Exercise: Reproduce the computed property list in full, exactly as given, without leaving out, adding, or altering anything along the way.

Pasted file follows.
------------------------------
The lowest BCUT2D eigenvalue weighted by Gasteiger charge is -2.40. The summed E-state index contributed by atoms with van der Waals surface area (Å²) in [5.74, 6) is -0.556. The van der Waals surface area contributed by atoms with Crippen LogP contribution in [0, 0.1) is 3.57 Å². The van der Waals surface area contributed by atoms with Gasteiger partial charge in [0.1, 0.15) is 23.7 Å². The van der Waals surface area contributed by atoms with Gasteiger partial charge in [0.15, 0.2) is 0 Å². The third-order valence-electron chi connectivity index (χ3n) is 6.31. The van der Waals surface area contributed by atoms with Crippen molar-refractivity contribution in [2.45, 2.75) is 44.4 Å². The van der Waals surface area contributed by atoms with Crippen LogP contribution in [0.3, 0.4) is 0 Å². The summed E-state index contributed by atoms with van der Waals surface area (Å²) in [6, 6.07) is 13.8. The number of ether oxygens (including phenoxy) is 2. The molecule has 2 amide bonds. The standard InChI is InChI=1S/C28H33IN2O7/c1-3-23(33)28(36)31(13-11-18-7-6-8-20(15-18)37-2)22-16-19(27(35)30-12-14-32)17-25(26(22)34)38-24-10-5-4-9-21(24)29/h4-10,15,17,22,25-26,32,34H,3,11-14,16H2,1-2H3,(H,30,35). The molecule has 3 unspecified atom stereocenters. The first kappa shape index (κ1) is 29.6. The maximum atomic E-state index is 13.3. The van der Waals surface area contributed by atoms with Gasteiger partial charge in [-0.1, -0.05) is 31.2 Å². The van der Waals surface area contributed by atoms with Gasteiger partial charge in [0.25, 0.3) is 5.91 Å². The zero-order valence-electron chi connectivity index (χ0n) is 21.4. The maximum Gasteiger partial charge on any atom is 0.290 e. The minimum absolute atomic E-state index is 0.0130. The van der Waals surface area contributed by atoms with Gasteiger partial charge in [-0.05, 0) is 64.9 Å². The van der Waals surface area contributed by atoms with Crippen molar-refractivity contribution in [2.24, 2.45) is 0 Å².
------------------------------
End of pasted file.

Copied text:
The lowest BCUT2D eigenvalue weighted by Gasteiger charge is -2.40. The summed E-state index contributed by atoms with van der Waals surface area (Å²) in [5.74, 6) is -0.556. The van der Waals surface area contributed by atoms with Crippen LogP contribution in [0, 0.1) is 3.57 Å². The van der Waals surface area contributed by atoms with Gasteiger partial charge in [0.1, 0.15) is 23.7 Å². The van der Waals surface area contributed by atoms with Gasteiger partial charge in [0.15, 0.2) is 0 Å². The third-order valence-electron chi connectivity index (χ3n) is 6.31. The van der Waals surface area contributed by atoms with Crippen molar-refractivity contribution in [2.45, 2.75) is 44.4 Å². The van der Waals surface area contributed by atoms with Crippen LogP contribution in [0.3, 0.4) is 0 Å². The summed E-state index contributed by atoms with van der Waals surface area (Å²) in [6, 6.07) is 13.8. The number of ether oxygens (including phenoxy) is 2. The molecule has 2 amide bonds. The standard InChI is InChI=1S/C28H33IN2O7/c1-3-23(33)28(36)31(13-11-18-7-6-8-20(15-18)37-2)22-16-19(27(35)30-12-14-32)17-25(26(22)34)38-24-10-5-4-9-21(24)29/h4-10,15,17,22,25-26,32,34H,3,11-14,16H2,1-2H3,(H,30,35). The molecule has 3 unspecified atom stereocenters. The first kappa shape index (κ1) is 29.6. The maximum atomic E-state index is 13.3. The van der Waals surface area contributed by atoms with Gasteiger partial charge in [-0.1, -0.05) is 31.2 Å². The van der Waals surface area contributed by atoms with Gasteiger partial charge in [0.25, 0.3) is 5.91 Å². The zero-order valence-electron chi connectivity index (χ0n) is 21.4. The maximum Gasteiger partial charge on any atom is 0.290 e. The minimum absolute atomic E-state index is 0.0130. The van der Waals surface area contributed by atoms with Gasteiger partial charge in [-0.05, 0) is 64.9 Å². The van der Waals surface area contributed by atoms with Crippen molar-refractivity contribution in [2.24, 2.45) is 0 Å².